The trackpad's multi-touch
The list of ports and connectors takes advantage of the amount of space that is available with a card reader, one USB port and the VGA port on the right side while on the left side we have the Ethernet port, two USB, the power plug and jacks for a headset. In a neat touch, the VGA and LAN ports are located on the angled corners at the rear of the chassis.
Wireless connections consist of 802.11b/g Wi-Fi and Bluetooth which can be enabled and disabled by two flick switches on the front of the chassis. Our pre-production review sample had a SIM slot behind the battery for 3G, but this feature will not be immediately available as an option. The non-3G Aspire One 751 has a price of £380 so our best guess is that 3G will raise the price to a penny under £400.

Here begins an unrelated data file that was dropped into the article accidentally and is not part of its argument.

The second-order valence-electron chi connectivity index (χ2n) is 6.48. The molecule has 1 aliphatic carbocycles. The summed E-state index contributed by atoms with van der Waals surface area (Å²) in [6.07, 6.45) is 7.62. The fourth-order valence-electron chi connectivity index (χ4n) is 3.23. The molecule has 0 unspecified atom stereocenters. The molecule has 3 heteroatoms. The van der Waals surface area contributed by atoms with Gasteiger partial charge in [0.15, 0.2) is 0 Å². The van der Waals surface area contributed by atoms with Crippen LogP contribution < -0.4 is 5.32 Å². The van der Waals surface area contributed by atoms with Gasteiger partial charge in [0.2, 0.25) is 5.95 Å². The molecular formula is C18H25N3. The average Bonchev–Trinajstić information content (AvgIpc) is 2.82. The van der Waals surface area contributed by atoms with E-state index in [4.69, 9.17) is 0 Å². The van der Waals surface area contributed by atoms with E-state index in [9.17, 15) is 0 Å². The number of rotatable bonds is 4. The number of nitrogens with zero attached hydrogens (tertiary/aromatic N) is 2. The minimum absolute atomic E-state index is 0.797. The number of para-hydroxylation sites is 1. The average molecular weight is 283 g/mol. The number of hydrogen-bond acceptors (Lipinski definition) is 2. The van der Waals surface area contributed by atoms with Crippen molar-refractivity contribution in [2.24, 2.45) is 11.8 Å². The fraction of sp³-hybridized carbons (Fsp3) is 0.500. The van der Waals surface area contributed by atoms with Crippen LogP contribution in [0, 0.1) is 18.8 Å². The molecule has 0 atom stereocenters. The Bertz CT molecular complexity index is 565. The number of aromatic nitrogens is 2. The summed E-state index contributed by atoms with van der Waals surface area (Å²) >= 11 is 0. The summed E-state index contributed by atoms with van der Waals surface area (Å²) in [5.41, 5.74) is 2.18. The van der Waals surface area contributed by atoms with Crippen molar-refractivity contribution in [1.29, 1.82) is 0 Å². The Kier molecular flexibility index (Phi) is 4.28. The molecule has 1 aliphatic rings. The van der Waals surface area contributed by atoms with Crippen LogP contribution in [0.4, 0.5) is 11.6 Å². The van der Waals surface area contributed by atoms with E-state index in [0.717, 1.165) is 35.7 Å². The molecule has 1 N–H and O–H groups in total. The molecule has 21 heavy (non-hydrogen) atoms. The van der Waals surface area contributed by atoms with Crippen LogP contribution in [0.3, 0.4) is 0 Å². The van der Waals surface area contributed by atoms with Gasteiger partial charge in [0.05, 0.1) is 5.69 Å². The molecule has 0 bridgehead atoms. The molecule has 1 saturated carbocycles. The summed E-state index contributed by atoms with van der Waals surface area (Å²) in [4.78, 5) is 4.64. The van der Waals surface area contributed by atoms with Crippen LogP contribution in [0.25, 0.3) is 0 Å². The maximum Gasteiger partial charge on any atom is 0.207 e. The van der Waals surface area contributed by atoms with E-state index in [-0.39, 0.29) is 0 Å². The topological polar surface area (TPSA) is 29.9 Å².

The large - for a netbook - 11.6in screen on the Aspire One 751 takes these little laptops in an interesting direction. However, the price is getting uncomfortably close to the point where you can buy a proper laptop with a proper CPU. ®
More Notebook/Netbook Reviews...
Dell Inspiron Mini 12
Toshiba Portégé R600
Sony Vaio TT